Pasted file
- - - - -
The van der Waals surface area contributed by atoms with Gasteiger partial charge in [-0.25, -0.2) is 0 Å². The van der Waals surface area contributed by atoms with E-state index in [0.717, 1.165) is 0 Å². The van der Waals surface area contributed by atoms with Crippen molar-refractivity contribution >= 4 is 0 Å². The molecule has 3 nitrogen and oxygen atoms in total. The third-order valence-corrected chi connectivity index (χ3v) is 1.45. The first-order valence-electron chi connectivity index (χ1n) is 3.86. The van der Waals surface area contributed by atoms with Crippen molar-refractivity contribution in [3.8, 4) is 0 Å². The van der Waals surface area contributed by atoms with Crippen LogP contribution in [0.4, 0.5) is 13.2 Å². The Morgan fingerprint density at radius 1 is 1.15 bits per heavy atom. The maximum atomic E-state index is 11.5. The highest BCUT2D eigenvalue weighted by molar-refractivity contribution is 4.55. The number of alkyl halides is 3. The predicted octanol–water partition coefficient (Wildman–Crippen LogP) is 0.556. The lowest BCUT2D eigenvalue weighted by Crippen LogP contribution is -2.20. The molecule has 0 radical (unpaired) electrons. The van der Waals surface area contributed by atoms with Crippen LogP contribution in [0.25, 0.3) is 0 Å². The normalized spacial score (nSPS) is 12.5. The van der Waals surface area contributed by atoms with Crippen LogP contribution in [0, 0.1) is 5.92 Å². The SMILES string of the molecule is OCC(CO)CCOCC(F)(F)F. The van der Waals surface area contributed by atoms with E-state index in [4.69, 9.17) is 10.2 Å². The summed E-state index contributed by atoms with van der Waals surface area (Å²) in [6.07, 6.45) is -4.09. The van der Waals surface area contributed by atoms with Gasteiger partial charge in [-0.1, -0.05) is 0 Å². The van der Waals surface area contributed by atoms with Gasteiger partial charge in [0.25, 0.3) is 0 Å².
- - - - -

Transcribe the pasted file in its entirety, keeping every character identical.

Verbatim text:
The van der Waals surface area contributed by atoms with Gasteiger partial charge in [-0.25, -0.2) is 0 Å². The van der Waals surface area contributed by atoms with E-state index in [0.717, 1.165) is 0 Å². The van der Waals surface area contributed by atoms with Crippen molar-refractivity contribution >= 4 is 0 Å². The molecule has 3 nitrogen and oxygen atoms in total. The third-order valence-corrected chi connectivity index (χ3v) is 1.45. The first-order valence-electron chi connectivity index (χ1n) is 3.86. The van der Waals surface area contributed by atoms with Crippen molar-refractivity contribution in [3.8, 4) is 0 Å². The van der Waals surface area contributed by atoms with Crippen LogP contribution in [0.4, 0.5) is 13.2 Å². The Morgan fingerprint density at radius 1 is 1.15 bits per heavy atom. The maximum atomic E-state index is 11.5. The highest BCUT2D eigenvalue weighted by molar-refractivity contribution is 4.55. The number of alkyl halides is 3. The predicted octanol–water partition coefficient (Wildman–Crippen LogP) is 0.556. The lowest BCUT2D eigenvalue weighted by Crippen LogP contribution is -2.20. The molecule has 0 radical (unpaired) electrons. The van der Waals surface area contributed by atoms with Crippen LogP contribution in [0.25, 0.3) is 0 Å². The normalized spacial score (nSPS) is 12.5. The van der Waals surface area contributed by atoms with Crippen LogP contribution in [0, 0.1) is 5.92 Å². The SMILES string of the molecule is OCC(CO)CCOCC(F)(F)F. The van der Waals surface area contributed by atoms with E-state index in [4.69, 9.17) is 10.2 Å². The summed E-state index contributed by atoms with van der Waals surface area (Å²) in [6.07, 6.45) is -4.09. The van der Waals surface area contributed by atoms with Gasteiger partial charge in [-0.1, -0.05) is 0 Å². The van der Waals surface area contributed by atoms with Gasteiger partial charge in [0.25, 0.3) is 0 Å².